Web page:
Client Etiquette aka trying not to be a Bitter Realtor

The life of a Realtor can be challenging at times. When the economy is good, it seems the number of real estate agents grows quickly, increasing competition. New agents, or people contemplating becoming agents, appear to think it is an easy way to earn a living. After 34 years of being a Realtor, I would like to comment that it has its highs, but also has its lows, and those can be very low.

Low Stories:

Agents currently seem to be a dime a dozen, competition is rampant and inventory available for sale is scarce. There seems to be no tried and true path to getting business. For many years, I felt like friends, people that got to know you well, were the best source. Recently though, a potential client told me she never does business with friends. What do you do with that? I thought good friends would want to help you out in business, especially if they gotten to know you enough to determine you are capable and honest. Perhaps she felt that listing her property with me could be a setup for potentially ending our friendship, but her statement and the fact she used another agent to list her home, did not help our friendship either. If you cannot count on your friends to use your business services, then do you just cold call? If so, I am in trouble as that is not my forte…

This past year, former friends decided not to re-list their home with me for unknown reasons. I felt like I had done a great job while it was listed, that the house had some inherent problems that became apparent through agent feedback from showings, and that we had missed the hot spring market last year. Unfortunately, I think some sellers tell themselves all kinds of reasons their house is not selling, rather than accepting the reported negatives as being the main problems. After taking my advice and making improvements needed, the sellers chose to relist their property with a larger agency instead of mine, during the best time of the market, at an asking price quickly reduced to less than agreed to while I had it listed! It eventually sold for less money than an offer I presented to them while it was listed with my firm! Sometimes, you are definitely better off being the second agent…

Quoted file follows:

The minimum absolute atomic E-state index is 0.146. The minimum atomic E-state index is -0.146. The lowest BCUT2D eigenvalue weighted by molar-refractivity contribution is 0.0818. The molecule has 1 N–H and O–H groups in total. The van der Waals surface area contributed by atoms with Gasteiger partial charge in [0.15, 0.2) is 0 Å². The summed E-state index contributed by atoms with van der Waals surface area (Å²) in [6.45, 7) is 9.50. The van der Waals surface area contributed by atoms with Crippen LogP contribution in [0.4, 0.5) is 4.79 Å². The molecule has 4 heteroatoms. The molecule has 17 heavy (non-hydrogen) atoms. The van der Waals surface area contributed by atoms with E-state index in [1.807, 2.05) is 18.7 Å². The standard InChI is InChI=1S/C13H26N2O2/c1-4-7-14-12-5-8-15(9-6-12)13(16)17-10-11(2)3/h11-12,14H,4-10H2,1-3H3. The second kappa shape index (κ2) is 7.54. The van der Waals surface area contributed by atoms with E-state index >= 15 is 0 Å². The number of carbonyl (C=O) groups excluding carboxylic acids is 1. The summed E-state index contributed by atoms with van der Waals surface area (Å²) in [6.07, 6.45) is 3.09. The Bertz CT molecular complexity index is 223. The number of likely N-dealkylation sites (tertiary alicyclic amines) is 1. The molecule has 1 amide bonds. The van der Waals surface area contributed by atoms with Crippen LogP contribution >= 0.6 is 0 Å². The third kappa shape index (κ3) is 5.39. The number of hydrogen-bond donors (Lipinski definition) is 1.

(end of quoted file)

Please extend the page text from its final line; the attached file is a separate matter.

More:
So, after reading the above, why do you think I stay in the business?

High Stories:

During 2018 a former client and friend referred a young couple to me, that had never bought a house before. They had a bad experience with a buyer’s agent that they had broken ties with. I listened to their needs and hopes, and eventually found them a house that met their criteria. It was particularly rewarding, as they got it even though the market was very competitive. The sellers were great too, and the whole experience was very satisfying. My buyers let me bring my strengths to the table, they listened to me, and did not try to tell me how to do my job. I recently got invited to their wedding, and I hope we have developed a lasting friendship. It was rewarding to me to have helped them accomplish finding their first home and make their dream come true.

Also, a few weeks ago an acquaintance I had shown a few homes to over the years contacted me and asked to see a specific property. It was not the one for her, but I had found a couple other listings nearby, and she fell in love with one of those. We just closed on that sale, and the buyer and seller were great to work with! I think she is very happy that I found this home for her, which met the criteria she had in mind.